The element of misfortunate and luck cannot be wished away from that game. Sami Hypia was not sent off when he should have been because, in all possibility, the referee felt pity for him playing for the side that was 3-0 down; Andriy Shevchenko had a goal ruled controversially for offside, which Wilson says was offset Milan’s own fortune in the first half.


You can say Liverpool were lucky in some ways in the second half and that things fell for them, but when you watch the game back, they were pretty unlucky in the first half. I had this erroneous memory that they’d been battered in the first half, but that actually wasn’t the case at all. They weren’t on top, but they weren’t that much poorer than Milan. I’d forgotten how late the two Crespo goals were — I thought they were about 25 and 35 minutes, but they were both the last six or seven minutes of the half. So I think at half time, Milan were a little bit fortunate to be 3-0 up. The luck did go both ways.

… they did put in other good performances, so it’s slightly freakish, but it was deserved in the sense of the strength of the comeback. You think of previous games, Juventus in particular, they were excellent in getting that goalless draw. 6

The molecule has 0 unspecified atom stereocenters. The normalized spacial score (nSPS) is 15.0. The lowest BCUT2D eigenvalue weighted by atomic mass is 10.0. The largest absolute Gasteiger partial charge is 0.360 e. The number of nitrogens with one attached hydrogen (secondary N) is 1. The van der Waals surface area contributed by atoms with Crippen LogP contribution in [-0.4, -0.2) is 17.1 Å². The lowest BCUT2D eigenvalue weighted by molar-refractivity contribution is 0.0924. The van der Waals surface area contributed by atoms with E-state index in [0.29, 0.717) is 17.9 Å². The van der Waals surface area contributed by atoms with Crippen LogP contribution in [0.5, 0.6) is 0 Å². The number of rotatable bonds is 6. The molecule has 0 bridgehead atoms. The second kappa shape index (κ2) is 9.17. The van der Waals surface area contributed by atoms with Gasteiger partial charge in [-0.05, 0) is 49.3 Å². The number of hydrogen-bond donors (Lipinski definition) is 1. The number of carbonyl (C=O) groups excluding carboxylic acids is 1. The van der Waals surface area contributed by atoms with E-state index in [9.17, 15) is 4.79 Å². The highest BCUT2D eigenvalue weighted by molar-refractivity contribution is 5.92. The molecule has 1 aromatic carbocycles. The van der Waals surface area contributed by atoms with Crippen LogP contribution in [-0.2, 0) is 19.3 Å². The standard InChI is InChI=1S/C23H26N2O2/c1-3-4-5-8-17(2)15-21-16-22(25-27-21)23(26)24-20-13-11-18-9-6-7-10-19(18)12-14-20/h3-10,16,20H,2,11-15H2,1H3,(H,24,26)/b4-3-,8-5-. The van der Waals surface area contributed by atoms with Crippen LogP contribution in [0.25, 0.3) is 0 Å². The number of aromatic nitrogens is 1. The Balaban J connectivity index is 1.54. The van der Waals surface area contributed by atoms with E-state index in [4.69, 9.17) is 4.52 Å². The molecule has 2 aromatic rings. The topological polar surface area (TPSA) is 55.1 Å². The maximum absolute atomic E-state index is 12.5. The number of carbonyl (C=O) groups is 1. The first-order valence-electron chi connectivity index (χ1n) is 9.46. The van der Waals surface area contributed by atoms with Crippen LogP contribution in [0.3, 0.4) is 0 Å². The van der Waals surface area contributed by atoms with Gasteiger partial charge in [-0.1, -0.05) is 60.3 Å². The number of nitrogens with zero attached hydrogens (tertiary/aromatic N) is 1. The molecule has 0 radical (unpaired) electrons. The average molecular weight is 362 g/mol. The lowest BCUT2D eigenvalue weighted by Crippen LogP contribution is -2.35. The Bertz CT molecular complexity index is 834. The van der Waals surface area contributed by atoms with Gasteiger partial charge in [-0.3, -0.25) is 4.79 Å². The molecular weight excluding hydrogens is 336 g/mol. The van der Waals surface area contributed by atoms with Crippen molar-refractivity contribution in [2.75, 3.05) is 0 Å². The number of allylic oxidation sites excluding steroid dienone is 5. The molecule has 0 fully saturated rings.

Congratulations Liverpool, but never forget that for a team that was good enough to win the Champions League against that Milan side (who also had a special angst and allergy to the Scudetto) you overly underachieved in the league.

AC Milan 3-3 Liverpool* FT


Bayern Munich 1– 1 Chelsea FT


I don’t really know what it was. It was just something about the atmosphere, picking up on the body language of players. The only other time I’ve had that was when Chelsea equalised against Bayern Munich in the 2012 Champions League final. Both Paddy Barclay and I said, ‘they’re going to equalise’. Even when Bayern got the penalty, we knew they wouldn’t score. There was something about the mood, something about the atmosphere. You could just sense that the team was going to win.


There’s something reassuring about sharing that kind of sentiment with Wilson. There was no way, Arjen Robben would have scored that penalty. No way. As is that sense that a team is going to win, most recently and perhaps the most strongly for me is Arsenal’s comeback over Manchester City in the FA Cup semis in Wembley earlier this month, more of that later.